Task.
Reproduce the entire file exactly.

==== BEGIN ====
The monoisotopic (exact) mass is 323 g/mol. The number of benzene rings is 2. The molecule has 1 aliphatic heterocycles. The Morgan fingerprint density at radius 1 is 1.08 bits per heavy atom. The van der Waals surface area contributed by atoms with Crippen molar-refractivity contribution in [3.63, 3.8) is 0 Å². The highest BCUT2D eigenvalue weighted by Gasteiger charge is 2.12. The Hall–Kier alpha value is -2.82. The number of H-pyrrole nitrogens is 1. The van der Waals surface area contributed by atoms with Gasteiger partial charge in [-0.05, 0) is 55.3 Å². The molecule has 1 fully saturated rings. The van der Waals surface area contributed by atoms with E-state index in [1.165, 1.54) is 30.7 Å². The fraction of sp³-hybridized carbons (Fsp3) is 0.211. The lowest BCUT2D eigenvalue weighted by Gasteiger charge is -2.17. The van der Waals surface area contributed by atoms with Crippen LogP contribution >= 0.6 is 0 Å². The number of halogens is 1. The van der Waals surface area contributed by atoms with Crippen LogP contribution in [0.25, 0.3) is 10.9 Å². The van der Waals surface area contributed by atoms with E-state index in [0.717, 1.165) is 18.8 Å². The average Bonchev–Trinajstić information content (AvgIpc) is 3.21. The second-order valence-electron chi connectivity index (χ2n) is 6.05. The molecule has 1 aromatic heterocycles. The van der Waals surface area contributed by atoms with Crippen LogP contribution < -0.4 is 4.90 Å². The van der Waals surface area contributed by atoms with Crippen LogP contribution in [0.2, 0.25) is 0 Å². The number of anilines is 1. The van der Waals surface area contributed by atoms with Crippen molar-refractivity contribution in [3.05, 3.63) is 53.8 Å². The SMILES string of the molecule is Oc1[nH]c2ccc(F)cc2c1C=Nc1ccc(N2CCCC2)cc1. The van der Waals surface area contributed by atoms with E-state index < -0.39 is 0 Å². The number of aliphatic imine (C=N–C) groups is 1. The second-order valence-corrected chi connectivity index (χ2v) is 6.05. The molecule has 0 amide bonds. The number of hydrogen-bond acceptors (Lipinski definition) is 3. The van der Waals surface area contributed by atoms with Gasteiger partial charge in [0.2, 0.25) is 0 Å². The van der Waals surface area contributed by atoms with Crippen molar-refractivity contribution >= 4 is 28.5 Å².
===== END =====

The monoisotopic (exact) mass is 323 g/mol. The number of benzene rings is 2. The molecule has 1 aliphatic heterocycles. The Morgan fingerprint density at radius 1 is 1.08 bits per heavy atom. The van der Waals surface area contributed by atoms with Crippen molar-refractivity contribution in [3.63, 3.8) is 0 Å². The highest BCUT2D eigenvalue weighted by Gasteiger charge is 2.12. The Hall–Kier alpha value is -2.82. The number of H-pyrrole nitrogens is 1. The van der Waals surface area contributed by atoms with Gasteiger partial charge in [-0.05, 0) is 55.3 Å². The molecule has 1 fully saturated rings. The van der Waals surface area contributed by atoms with E-state index in [1.165, 1.54) is 30.7 Å². The fraction of sp³-hybridized carbons (Fsp3) is 0.211. The lowest BCUT2D eigenvalue weighted by Gasteiger charge is -2.17. The van der Waals surface area contributed by atoms with Crippen LogP contribution >= 0.6 is 0 Å². The number of halogens is 1. The van der Waals surface area contributed by atoms with Crippen LogP contribution in [0.25, 0.3) is 10.9 Å². The van der Waals surface area contributed by atoms with E-state index in [0.717, 1.165) is 18.8 Å². The average Bonchev–Trinajstić information content (AvgIpc) is 3.21. The second-order valence-electron chi connectivity index (χ2n) is 6.05. The molecule has 1 aromatic heterocycles. The van der Waals surface area contributed by atoms with Crippen LogP contribution < -0.4 is 4.90 Å². The van der Waals surface area contributed by atoms with Crippen LogP contribution in [0.2, 0.25) is 0 Å². The number of anilines is 1. The van der Waals surface area contributed by atoms with Crippen molar-refractivity contribution in [3.05, 3.63) is 53.8 Å². The SMILES string of the molecule is Oc1[nH]c2ccc(F)cc2c1C=Nc1ccc(N2CCCC2)cc1. The van der Waals surface area contributed by atoms with E-state index < -0.39 is 0 Å². The number of aliphatic imine (C=N–C) groups is 1. The second-order valence-corrected chi connectivity index (χ2v) is 6.05. The molecule has 0 amide bonds. The number of hydrogen-bond acceptors (Lipinski definition) is 3. The van der Waals surface area contributed by atoms with Gasteiger partial charge in [0.2, 0.25) is 0 Å². The van der Waals surface area contributed by atoms with Crippen molar-refractivity contribution >= 4 is 28.5 Å².